HCP Dishes!

Halloween: A Sweet History!

Posted by Shevaun

Tuesday October 23, 2012

Over 70 percent of American households open their doors to strangers on Halloween. The nation drops more than six billion dollars celebrating it every year. But where did it all begin? A tradition buried in ancient and religious history, the story of Halloween remains as spookily vague as the night itself…

Happy Samhain!

Halloween is believed to have originated from the ancient Celtic festival of Samhain, a celebration to mark the end of the harvest. The specific details of the pagan celebration are unclear. Many believe that on Samhain, the deceased came back to mingle with the living and visit their loved ones. Others tell tales of tortured souls returning to haunt their enemies and wreck havoc on their crops. In order to avoid any serious trickery, the Celts lit the night with bonfires and carved-out turnips as organic, makeshift lanterns. They made sacrifices to the dead and danced around in masks in an attempt to disguise themselves among ghostly visitors.

In the eighth century, long after the Romans had conquered Celtic lands, Pope Gregory III made some changes to the Christian calendar in order to maintain tradition without completely vanquishing the pagan holiday. He moved “All Saints Day” from May 13 to November 1 to give the festivities of the previous night a more covert, religious feel. Dressing up as ghosts turned into dressing up as “saints.” Instead of “worshipping the dead” with food and animal sacrifices, wealthy parishioners offered “soul cakes” to the poor, who promised to pray for their deceased relatives. Samhain became known as “All Hallows’ Eve” or “Hallowe’en,” as we now know it. The practiced spread throughout Europe from the original Celtic lands, now known as Ireland.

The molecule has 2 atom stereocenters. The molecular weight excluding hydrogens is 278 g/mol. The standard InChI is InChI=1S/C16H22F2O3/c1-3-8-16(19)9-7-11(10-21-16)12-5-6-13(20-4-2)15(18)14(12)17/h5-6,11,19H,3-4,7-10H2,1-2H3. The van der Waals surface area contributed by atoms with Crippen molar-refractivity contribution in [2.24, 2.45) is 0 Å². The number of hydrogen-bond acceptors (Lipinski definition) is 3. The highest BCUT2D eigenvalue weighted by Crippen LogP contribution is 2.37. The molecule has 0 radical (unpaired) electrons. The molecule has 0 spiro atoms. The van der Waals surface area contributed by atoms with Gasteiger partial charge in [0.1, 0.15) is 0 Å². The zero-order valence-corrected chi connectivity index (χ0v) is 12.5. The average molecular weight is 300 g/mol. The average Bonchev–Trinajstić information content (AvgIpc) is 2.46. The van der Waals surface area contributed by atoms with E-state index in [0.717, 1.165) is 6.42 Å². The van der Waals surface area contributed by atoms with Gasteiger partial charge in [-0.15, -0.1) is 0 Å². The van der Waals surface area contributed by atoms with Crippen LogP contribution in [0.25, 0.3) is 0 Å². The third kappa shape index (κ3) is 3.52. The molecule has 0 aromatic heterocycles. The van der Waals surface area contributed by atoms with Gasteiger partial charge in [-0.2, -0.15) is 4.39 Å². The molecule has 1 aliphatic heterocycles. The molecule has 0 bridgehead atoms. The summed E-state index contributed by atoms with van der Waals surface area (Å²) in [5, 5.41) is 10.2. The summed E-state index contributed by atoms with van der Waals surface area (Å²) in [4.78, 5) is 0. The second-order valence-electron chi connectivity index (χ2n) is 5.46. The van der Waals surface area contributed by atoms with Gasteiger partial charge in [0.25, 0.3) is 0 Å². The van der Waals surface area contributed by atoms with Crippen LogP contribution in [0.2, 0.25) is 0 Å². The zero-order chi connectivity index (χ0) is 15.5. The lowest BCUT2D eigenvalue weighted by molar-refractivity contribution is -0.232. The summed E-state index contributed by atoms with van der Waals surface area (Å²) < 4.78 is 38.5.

So, at what point did “soul cakes” turn into candy? Irish immigrants helped to popularize the holiday in the United States in the mid-1800s. Adults celebrated the night with food and festive costumes, and the influences of different American cultures helped to secularize the holiday.

Photo of jar of sugary pumpkin sweets

It was not until the 1920s, by which point Halloween had become a secular, culturally accepted holiday across the United States, that children began going door to door for “trick-or-treating.” Community members were expected to provide a “treat” to avoid a “trick.” Inevitably, Hallmark mass produced the quaint tradition to the full-fledged night of sugary indulgence as we know it today.

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